Daylight helps to conserve energy while providing dramatic interior effect at Cathedral of Christ the Light, Oakland, CA (2008). Conceived as a wooden vessel contained within a veil of glass, the building relies on prefabricated timbers and interconnecting louvers to provide structural stability and control the entry of daylight.
From Arch Daily: “As its name suggests, the Cathedral draws on the tradition of light as a sacred phenomenon. Through its poetic introduction, indirect daylight ennobles modest materials – primarily wood, glass, and concrete. With the exception of evening activities, the Cathedral is lit entirely by daylight to create an extraordinary level of luminosity. The lightest ecological footprint was always a core design objective. Through the highly innovative use of renewable materials, the building minimizes the use of energy and natural resources.”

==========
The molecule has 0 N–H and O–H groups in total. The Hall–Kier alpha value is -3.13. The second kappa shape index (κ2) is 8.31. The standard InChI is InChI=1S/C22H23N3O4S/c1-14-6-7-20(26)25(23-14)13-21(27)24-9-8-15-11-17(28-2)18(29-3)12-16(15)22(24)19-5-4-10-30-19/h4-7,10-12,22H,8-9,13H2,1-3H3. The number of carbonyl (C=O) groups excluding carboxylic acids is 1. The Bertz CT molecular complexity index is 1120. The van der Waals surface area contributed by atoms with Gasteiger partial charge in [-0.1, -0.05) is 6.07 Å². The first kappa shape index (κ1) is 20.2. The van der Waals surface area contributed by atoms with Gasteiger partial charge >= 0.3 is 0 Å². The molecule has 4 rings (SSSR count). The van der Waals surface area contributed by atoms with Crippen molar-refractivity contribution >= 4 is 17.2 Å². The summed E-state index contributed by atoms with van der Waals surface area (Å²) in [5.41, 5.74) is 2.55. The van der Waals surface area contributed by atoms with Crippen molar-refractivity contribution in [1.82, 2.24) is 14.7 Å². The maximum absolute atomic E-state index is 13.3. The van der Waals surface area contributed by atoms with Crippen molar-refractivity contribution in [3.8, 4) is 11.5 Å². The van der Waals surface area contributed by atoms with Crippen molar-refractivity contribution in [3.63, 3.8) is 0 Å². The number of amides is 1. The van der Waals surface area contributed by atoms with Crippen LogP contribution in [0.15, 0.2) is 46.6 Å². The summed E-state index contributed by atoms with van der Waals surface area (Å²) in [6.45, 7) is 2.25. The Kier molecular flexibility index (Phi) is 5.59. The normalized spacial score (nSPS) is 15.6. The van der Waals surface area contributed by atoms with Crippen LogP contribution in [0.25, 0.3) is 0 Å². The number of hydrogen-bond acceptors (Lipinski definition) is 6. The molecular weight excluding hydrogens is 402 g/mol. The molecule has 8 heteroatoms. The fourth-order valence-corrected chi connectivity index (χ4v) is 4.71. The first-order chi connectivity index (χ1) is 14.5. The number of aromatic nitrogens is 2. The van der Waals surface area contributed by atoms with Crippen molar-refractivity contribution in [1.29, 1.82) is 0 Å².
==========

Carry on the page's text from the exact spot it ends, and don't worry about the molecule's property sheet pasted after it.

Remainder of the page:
photo by Larry Chang